One of my favorite things about teaching is that I never feel like I’ve figured out how to do it well. There’s always something new to try, or something old to tweak, or something tried and true to throw out because as it turns out, the students don’t need it any more. All of this means that I’m never bored, and that I’ve never taught the same session twice.
Of course, this also means that I’m always a little uncertain about what I’m doing, how effective it was, and how meaningful it was. So far, no assessment I’ve done has completely set these nagging uncertainties to rest.
I’ve been hearing about clickers for years and have experience their effectiveness myself. Quite against my own will, and in spite of feeling that I was participating in something as corny as any of those team building exercises I always hated (like falling backwards and getting caught), I found myself being sucked in and engaged in the activity at hand. If that could happen to me against my will, maybe I can use it to sucker some nearly sleeping freshmen into my sessions with a couple of well-placed participatory activities.
Still, my innate aversion to gimmicky things kept me from getting too excited until after I heard about Knowledge Surveys. Those things are amazing! Students get an accurate assessment of their own abilities (the Macalester Geology department has found incredibly high correlations between the responses on knowledge surveys and the students’ actual abilities), but I get a quick way to assess students, and I get a less-gimmicky way of encouraging participation and curiosity.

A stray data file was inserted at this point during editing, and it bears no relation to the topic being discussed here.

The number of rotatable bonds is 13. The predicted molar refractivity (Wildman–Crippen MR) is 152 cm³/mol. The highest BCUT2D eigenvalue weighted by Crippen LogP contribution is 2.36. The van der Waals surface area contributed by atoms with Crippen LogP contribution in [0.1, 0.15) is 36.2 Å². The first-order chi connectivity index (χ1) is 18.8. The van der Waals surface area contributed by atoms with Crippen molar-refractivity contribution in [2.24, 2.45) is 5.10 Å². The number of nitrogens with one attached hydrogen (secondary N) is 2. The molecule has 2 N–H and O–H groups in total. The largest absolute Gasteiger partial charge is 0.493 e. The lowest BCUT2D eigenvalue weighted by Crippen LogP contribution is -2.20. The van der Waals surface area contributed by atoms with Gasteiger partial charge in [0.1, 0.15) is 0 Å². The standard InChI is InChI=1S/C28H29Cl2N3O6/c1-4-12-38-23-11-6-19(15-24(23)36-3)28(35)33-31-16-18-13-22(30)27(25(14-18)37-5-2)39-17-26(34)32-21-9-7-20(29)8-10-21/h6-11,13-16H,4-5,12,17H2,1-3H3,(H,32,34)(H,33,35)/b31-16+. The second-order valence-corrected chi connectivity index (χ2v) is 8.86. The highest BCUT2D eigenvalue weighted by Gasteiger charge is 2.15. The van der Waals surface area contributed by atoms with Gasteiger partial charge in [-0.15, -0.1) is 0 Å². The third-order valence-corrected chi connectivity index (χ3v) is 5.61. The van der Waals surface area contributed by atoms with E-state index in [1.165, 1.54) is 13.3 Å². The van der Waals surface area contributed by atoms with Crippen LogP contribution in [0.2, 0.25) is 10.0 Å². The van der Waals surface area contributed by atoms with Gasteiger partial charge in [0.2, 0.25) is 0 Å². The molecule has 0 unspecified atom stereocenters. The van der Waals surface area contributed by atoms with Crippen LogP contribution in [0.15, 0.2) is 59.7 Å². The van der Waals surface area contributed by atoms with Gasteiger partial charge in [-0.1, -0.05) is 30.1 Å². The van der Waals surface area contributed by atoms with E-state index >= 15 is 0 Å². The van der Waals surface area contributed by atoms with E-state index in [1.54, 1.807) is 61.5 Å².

Now, if I could only get the stupid clickers to work, that’d be a great first step. So far, they hang at the “sending” notification whenever I test them, and never make it through to the actual recording of a response. I’ll have to get someone to help me figure out if they’re actually not working or if I’ve set something up wrong.
* I’ve heard Karl Wirth speak about these surveys three times, now, and ever time I came away thinking that there’s got to be a way to incorporate these things into my teaching somehow. Here’s a paper he and Dexter Perkins wrote on the topic.